Tayside and Central Scotland

Phone navigation warning after lost hillwalkers rescued from Trossachs

Sea King Helicopter
Image caption The three hillwalkers had to be rescued by helicopter after getting lost

The Royal Navy have stressed the importance of using a map and compass after hillwalkers navigating solely by smart phone had to be rescued from the Trossachs.

Police contacted the search and rescue team after receiving a call from the lost walkers at about 15:00 on Tuesday.

A helicopter from HMS Gannet helped locate the trio at a height of more than 3,000ft on Beinn a Chroin.

None of the hillwalkers were hurt during the incident.

The Sea King helicopter had been on routine training around Glen Coe when it was contacted.

Thick cloud

Police on the ground had spotted the helicopter flying past them en route to Ayrshire and had radioed the aircraft directly.

Petty Officer Mike Henson, duty aircrewman on board, said they were able to respond "almost immediately".

He said: "It quickly became clear that we would not be able to get as close to the walkers as we might have liked - the cloud base was at about 2,300ft.

"Obviously we can't simply fly into thick cloud, so we managed to put the helicopter down on a rocky buttress as far up as we could."

Petty Officer Henson got out to find the stranded walkers and guided them back to the aircraft.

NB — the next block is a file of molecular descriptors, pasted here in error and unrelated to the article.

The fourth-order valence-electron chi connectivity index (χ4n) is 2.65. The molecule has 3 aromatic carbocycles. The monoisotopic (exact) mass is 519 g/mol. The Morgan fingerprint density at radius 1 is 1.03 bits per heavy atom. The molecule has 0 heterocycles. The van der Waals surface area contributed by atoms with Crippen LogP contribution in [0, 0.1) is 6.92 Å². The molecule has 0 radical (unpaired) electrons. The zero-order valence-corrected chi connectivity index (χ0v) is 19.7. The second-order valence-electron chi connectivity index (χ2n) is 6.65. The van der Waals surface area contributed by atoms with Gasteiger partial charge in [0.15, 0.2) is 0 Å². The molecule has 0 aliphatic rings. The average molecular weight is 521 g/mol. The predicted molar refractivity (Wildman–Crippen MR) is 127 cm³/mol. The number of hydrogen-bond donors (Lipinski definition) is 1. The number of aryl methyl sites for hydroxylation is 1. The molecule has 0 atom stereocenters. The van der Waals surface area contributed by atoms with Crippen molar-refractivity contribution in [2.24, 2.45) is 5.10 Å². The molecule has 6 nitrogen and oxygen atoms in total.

The trio had begun their day out in the mountains in clear weather, but had been caught out by cloud closing in around them near the summit.

None of them had a map or compass with them and they were using a smart phone to navigate.

Clothes and whistles

Petty Officer Henson added: "Fortunately they had a whistle which they were able to blow to give me an indication of where they were - the easiest thing was to tell them to stay in one place and for me to go to them."

"They had been lost for about two hours by the time I got there."

He praised the walkers for having the foresight to wear high visibility clothing and bring the whistle, but said choosing to navigate by phone was dangerous.

"It is not a good idea to venture into the mountains, no matter how clear the day, without having a proper map and compass with you - and knowing how to use them," he said.

"It doesn't take much for the weather to close in around you and mobile phone reception can be notoriously fickle."

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